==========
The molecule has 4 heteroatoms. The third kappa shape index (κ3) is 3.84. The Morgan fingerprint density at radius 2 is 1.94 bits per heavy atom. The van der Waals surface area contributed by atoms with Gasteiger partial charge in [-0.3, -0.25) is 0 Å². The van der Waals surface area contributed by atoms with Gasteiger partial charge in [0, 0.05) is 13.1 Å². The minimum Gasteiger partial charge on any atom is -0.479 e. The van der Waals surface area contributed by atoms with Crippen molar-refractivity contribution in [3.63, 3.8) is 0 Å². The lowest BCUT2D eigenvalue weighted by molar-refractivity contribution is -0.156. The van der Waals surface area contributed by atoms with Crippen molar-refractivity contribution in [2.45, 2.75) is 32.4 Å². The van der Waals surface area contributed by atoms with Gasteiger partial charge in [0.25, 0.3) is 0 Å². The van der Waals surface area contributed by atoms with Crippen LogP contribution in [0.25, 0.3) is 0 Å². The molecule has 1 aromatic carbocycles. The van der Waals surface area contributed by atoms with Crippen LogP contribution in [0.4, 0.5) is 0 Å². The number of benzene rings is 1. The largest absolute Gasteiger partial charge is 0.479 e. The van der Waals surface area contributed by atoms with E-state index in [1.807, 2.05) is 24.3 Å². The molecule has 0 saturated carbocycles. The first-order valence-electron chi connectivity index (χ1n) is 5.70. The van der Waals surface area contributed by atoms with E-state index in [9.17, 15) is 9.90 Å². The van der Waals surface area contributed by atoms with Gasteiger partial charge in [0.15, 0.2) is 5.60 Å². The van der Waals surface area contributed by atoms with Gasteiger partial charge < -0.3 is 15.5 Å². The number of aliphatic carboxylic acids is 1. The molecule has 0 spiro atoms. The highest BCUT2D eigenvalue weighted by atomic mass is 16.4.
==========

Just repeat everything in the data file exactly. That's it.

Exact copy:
The molecule has 4 heteroatoms. The third kappa shape index (κ3) is 3.84. The Morgan fingerprint density at radius 2 is 1.94 bits per heavy atom. The van der Waals surface area contributed by atoms with Gasteiger partial charge in [-0.3, -0.25) is 0 Å². The van der Waals surface area contributed by atoms with Gasteiger partial charge in [0, 0.05) is 13.1 Å². The minimum Gasteiger partial charge on any atom is -0.479 e. The van der Waals surface area contributed by atoms with Crippen molar-refractivity contribution in [3.63, 3.8) is 0 Å². The lowest BCUT2D eigenvalue weighted by molar-refractivity contribution is -0.156. The van der Waals surface area contributed by atoms with Crippen molar-refractivity contribution in [2.45, 2.75) is 32.4 Å². The van der Waals surface area contributed by atoms with Gasteiger partial charge in [0.25, 0.3) is 0 Å². The van der Waals surface area contributed by atoms with Crippen LogP contribution in [0.25, 0.3) is 0 Å². The molecule has 1 aromatic carbocycles. The van der Waals surface area contributed by atoms with Crippen LogP contribution in [0.4, 0.5) is 0 Å². The number of benzene rings is 1. The largest absolute Gasteiger partial charge is 0.479 e. The van der Waals surface area contributed by atoms with E-state index in [1.807, 2.05) is 24.3 Å². The molecule has 0 saturated carbocycles. The first-order valence-electron chi connectivity index (χ1n) is 5.70. The van der Waals surface area contributed by atoms with E-state index in [9.17, 15) is 9.90 Å². The van der Waals surface area contributed by atoms with Gasteiger partial charge in [0.15, 0.2) is 5.60 Å². The van der Waals surface area contributed by atoms with Gasteiger partial charge < -0.3 is 15.5 Å². The number of aliphatic carboxylic acids is 1. The molecule has 0 spiro atoms. The highest BCUT2D eigenvalue weighted by atomic mass is 16.4.